It is worth having a look at "Erskine May". I hope that no one objects, but one must start at page 26, move on to page 27 and then go much further. Under "New Writs" on page 26 "Erskine May" states:
Whenever vacancies occur"—[Interruption.] I am not saying anything that differs from the statement of the hon. Member for Bolsover in the sense of explaining the background to this writ and the procedural basis upon which I am moving it. "Erskine May" states:
Whenever vacancies occur in the House of Commons from any legal cause, after the original issue of writs for a new Parliament by the Crown, writs are issued out of Chancery by a warrant from the Speaker, which he issues, when the House is sitting, upon the order of the House of Commons. The causes of vacancy are the death of Members or their succession to a peerage, the acceptance of a disqualifying office, the elevation of Members to the peerage, bankruptcy, lunacy, the establishment of any other legal disqualification for sitting and voting in the House of Commons, and the determination of election judges that elections or returns are void.
"Erskine May" goes on to deal with "Vacancies during a session". I shall not weary you with that, Mr. Speaker, because you must have read these passages several times, if not in preparation for me, at least in preparation for the hon. Member for Bolsover when he moved his writ.
I shall refer not only to Scottish but to United Kingdom issues. In doing so, Mr. Speaker, I shall be invoking your own good authority. On 6 March, at the start of our proceedings on the Self-Governing Schools etc. (Scotland) Bill, the hon. Member for Dunfermline, West (Mr. Douglas) raised a point of order. He said:
We would be happy—I am sure that I speak for all Scottish Opposition Members—if the House would leave all the proceedings on the Self-Governing Schools etc. (Scotland) Bill to the individual votes of Scottish Members.
You, Mr. Speaker, replied:
I remind the hon. Gentleman that this is a United Kingdom Parliament, and long may it remain so."—[Official Report, 6 March 1989; Vol. 148, c. 622.]
You are perfectly entitled to hold that view—I accept that —but your remarks must mean that matters relevant throughout the United Kingdom are relevant to a debate on the issue of a by-election writ in any constituency in the United Kingdom.
When I had read "Erskine May", I read Professor Bradley, professor of constitutional law at Edinburgh university, who is such an authority on constitutional law that Lord Denning has been known to use him when trying to circumvent the rule that judges cannot refer to Hansard when interpreting an Act of Parliament. One is allowed to quote authoritative works of lawyers in court, so Lord Denning has been able to quote Professor Bradley quoting Hansard. I say that not so much to praise Professor Bradley as to show that he is an authority on constitutional legal matters.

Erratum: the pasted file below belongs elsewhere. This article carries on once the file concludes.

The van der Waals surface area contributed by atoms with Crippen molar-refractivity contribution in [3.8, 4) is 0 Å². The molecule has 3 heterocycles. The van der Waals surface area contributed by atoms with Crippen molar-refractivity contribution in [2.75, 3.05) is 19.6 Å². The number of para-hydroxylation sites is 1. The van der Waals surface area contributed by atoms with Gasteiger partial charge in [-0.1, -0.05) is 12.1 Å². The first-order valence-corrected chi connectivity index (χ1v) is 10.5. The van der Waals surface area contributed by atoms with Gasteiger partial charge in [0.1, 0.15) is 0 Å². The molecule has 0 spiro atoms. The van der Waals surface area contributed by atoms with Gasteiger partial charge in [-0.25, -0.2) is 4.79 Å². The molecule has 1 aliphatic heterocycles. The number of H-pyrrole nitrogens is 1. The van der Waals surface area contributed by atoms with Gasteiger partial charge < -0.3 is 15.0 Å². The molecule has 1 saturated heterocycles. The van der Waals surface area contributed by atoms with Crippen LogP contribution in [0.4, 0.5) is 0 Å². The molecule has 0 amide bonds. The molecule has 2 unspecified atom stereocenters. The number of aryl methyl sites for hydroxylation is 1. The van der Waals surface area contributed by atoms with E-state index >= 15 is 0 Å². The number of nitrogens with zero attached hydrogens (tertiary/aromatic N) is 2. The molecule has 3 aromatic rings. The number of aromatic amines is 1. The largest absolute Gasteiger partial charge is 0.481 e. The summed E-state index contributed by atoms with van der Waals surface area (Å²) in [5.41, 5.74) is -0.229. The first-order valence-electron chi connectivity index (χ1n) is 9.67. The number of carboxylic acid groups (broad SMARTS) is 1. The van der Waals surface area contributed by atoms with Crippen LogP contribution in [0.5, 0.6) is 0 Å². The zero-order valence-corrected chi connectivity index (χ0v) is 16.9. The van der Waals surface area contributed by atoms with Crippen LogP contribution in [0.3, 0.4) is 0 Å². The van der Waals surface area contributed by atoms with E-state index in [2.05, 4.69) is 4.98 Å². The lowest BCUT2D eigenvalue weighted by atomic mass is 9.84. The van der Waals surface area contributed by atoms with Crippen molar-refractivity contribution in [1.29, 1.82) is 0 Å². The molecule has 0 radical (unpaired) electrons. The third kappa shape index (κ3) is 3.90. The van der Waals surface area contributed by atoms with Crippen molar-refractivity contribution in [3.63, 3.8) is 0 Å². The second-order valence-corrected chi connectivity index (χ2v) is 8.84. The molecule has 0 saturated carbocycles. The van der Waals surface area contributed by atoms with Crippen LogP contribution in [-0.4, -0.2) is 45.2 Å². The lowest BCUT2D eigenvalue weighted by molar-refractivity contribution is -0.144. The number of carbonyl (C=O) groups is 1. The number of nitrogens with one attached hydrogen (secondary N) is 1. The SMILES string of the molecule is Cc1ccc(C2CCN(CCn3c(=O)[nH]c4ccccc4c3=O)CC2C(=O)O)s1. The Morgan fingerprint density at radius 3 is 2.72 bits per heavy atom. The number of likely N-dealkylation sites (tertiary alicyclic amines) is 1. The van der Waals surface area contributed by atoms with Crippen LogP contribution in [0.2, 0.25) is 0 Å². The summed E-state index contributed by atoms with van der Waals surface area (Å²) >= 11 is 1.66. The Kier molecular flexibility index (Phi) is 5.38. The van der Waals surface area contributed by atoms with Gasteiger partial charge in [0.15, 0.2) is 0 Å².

I was astonished to read—we all have something to learn—that there is no rule about moving a writ. The moving of a writ rests upon the decision of the Government Whips if a seat has previously been held by a member of the governing party or on the decision of the Opposition Whips if the seat has been held by the Opposition. There is no hard and fast rule, so, in theory, we could leave people unrepresented for a very long time.
The convention is that a writ must be moved within three months. That arose when Dick Taverne resigned over the European Community, and the writ for the Lincoln by-election was not moved for six months. There were several rows, and agreement was reached through the usual channels that writs should be moved within three months.
That made me think about the relationship of this House and the political parties with the electors and led me to question whose primary interest is at stake when we decide to move a writ. Is it that of the people and their need to be represented, or is it that of the political parties, which need tactics and manoeuvrability? I concluded that it was not the interests of the people. I have some experience of by-elections. As Labour Members constantly remind me, I used to be a member of the Labour party. I was taught under the Chief Whip-ship of Bob Mellish, who was a past master in these matters.
I apologise, but I have not yet caught up with the boundary changes that took place while I was away from the House.
There is no justifiable democratic reason for the practices that have obtained hitherto in respect of by-election writs. The proprietorial instinct displayed in this place is offensive to those democratic principles. Political parties seem to believe that they own seats and, in a sense, people. We talk of "their seat"; it is normal parlance. We hear that a seat is "a Labour seat", "a Tory seat", "an SLD seat" or "an SNP seat". Of course it is not. The political parties are given power by the people for a given length of time. An accident, death or resignation can end the link between the people and the party. It is the people with whom we should be concerned.